Saturday, December 31, 2011

Magic Find

A major feature of Diablo 2 was the Magic Find stat on gear.  Essentially what this did was increase your chance of finding magic items and finding higher quality items.  At launch this was very problematic because there were no diminishing returns on MF and eventually you could get enough MF to completely eliminate socketed gear from the loot tables which was a very undesirable result.  Pretty much everybody used a few standard pieces of gear to get their MF up to a reasonable level (Goldwrap and a 49% Tarnhelm!) but things really got silly in the various xpacs.  It was possible to get over 1000% MF at the end, though the diminishing returns at that point were so crippling that nobody could defend that sort of gearing as anything but silly even if you ignore that fact that a character so geared couldn't actually beat anything.  It ended up that you really wanted +200-300% MF on your gear but that more than that was usually wasteful.

Now in Diablo 3 MF is back.  There are tons of arguments on the forums about whether or not this is a good thing and in general I think it is fine but not a big deal either way.  The advantage to having MF on gear is that it really does give a completely separate dimension to figuring out gearsets.  Tweaking gear and figuring out what sort of gear would make the absolute best set was tremendous fun for me in D2 and it was always based around 3 axes of power:  MF, Survival, Power.  You need Power to kill monsters, you need Survival to live long enough to kill monsters and you need MF to make killing monsters worthwhile.  They all forward the main goal of getting stuff but based on character attibutes, player skill, style and party composition there are going to be all kinds of different decisions made on how to value each.  This situation means that there will be many different right answers for building a gearset and that there cannot be a simple spreadsheet that tells you exactly what gear to wear.  I like MF in that sense because I really enjoy working out the angles on how to maximize my gearset and I think it increases the complexity in an interesting way.

Some people have a lot of cognitive dissonance when they think about how they just look for MF gear to get more MF and aren't concerned much with Power which they see as the true end goal.  Given that gear simply isn't divided into categories like MF/Not MF but rather just has a selection of attributes I don't buy that argument.  As you get better gear you can figure out ways to either enhance MF, Power or Survival and all of them will grow in stuttering steps; the idea that you only look for better MF gear and everything else is static simply isn't reflective of reality.  I also don't see the inherent superiority of "I want more Power on my gear so I can get gear that is even more Powerful!" over "I want more MF on my gear so I can get gear that has even more MF!".

The real trouble with MF is that it can be very abusive.  In D2 you could get the person with stacked MF to get all the killing blows (or as many as possible, anyhow) to maximize loot for everyone.  In D3 currently you can join a party with a pure MF set and reap the best loot rewards while contributing almost nothing to actually beating the monsters.  Diablo is a game that is very much about collecting more powerful equipment for your character.  MF, when implemented well, is a perfectly reasonable element in such a game.  I hope Blizzard finds a good way to make sure that their system does not reward characters who hide in the back stacking MF to leech off of other players in groups and as long as they do that I think having MF in D3 is fine.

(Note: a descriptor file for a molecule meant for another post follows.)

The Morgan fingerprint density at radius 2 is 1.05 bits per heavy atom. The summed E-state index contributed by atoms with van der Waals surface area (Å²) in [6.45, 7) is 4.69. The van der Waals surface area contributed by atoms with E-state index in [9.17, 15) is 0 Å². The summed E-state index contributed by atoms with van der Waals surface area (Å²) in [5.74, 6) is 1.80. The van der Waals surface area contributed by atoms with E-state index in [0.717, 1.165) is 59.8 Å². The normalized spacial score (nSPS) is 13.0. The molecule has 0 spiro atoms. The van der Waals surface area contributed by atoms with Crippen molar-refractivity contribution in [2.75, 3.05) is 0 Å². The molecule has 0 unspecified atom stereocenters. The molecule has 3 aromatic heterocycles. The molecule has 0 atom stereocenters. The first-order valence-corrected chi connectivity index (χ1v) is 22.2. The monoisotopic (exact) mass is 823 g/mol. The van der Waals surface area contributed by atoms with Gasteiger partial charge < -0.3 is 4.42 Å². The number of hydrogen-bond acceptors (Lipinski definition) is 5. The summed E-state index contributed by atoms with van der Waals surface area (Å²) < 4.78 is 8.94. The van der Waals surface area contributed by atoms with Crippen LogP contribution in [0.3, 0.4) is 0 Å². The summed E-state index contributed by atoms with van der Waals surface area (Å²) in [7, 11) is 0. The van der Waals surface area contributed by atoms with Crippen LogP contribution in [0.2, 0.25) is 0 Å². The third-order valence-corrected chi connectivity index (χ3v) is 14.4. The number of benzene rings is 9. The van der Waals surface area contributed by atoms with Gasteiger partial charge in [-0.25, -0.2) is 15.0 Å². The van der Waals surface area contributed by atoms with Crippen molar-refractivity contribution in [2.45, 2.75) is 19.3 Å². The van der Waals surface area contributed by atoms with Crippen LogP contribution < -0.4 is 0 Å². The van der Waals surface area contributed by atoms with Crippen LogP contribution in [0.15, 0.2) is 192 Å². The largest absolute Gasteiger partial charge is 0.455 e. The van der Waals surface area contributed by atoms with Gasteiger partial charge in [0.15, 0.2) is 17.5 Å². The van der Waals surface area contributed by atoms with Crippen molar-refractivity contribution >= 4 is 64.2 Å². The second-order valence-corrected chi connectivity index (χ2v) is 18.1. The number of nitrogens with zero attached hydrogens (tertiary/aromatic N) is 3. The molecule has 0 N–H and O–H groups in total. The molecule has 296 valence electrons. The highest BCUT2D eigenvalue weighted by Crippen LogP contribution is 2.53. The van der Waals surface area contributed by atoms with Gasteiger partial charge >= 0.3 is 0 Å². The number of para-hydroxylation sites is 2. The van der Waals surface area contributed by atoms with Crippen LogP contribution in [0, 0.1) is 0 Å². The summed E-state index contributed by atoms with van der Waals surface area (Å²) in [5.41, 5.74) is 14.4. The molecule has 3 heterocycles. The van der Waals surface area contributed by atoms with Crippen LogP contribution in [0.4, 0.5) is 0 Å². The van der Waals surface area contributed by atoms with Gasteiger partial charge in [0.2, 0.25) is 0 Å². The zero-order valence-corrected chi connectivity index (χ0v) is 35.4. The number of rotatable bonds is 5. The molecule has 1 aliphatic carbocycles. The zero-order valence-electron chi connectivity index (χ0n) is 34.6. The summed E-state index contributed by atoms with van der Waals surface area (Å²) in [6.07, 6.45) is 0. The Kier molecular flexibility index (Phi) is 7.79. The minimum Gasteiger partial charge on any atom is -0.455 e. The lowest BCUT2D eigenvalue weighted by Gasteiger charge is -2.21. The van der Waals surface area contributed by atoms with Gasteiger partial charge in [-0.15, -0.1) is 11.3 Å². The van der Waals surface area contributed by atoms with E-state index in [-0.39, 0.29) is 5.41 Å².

1. I'm not sure I see the problem with getting MF in order to get more MF. If someone finds playing that way fun then what's wrong? After all, isn't it just a 'silly game' with no real goal? Why can't their goal be to have a lot of MF!

    With the real money auction house couldn't they even have an end goal of just selling the 'power' gear that they find with MF gear?

  2. I agree. The complaint seems to be 'I don't want to be forced to play with high MF' but since there isn't a set win condition I don't put much stock in such complaints. Plenty of people will define their win condition with economic domination, just as you say.

  3. From what I understand, it seems like your ability to contribute to the party will be important at higher levels of play. It looks like you max out on level fairly early in the progression of difficulty and gear becomes the delimiting factor on whether or not you can successfully navigate Hell/SuperHell/SecretHell/Whatever. Much like gear tiers in WoW back in TBC. You literally could not survive being in the room with T6 bosses without all the stamina on T5 gear.

    This seems like it should create an effective moderation on the amount of MF you can support while still being viable at that difficulty level. Why do Hell with 500% MF when you can do SuperHell with 0-30% MF and get better gear anyways?

  4. Yeah, that makes sense. If gear scales significantly with difficulty level, which it should, then there is a huge incentive to get to the absolute maximum difficulty level you can deal with. If they can actually tune content that tightly then MF will definitely not be something you can stack to the roof. Given the MF values I have seen on gear I would expect any really endgame geared character to have 100-300% bonus but with the likely diminishing returns you probably will see people actively looking for Power over MF on gear.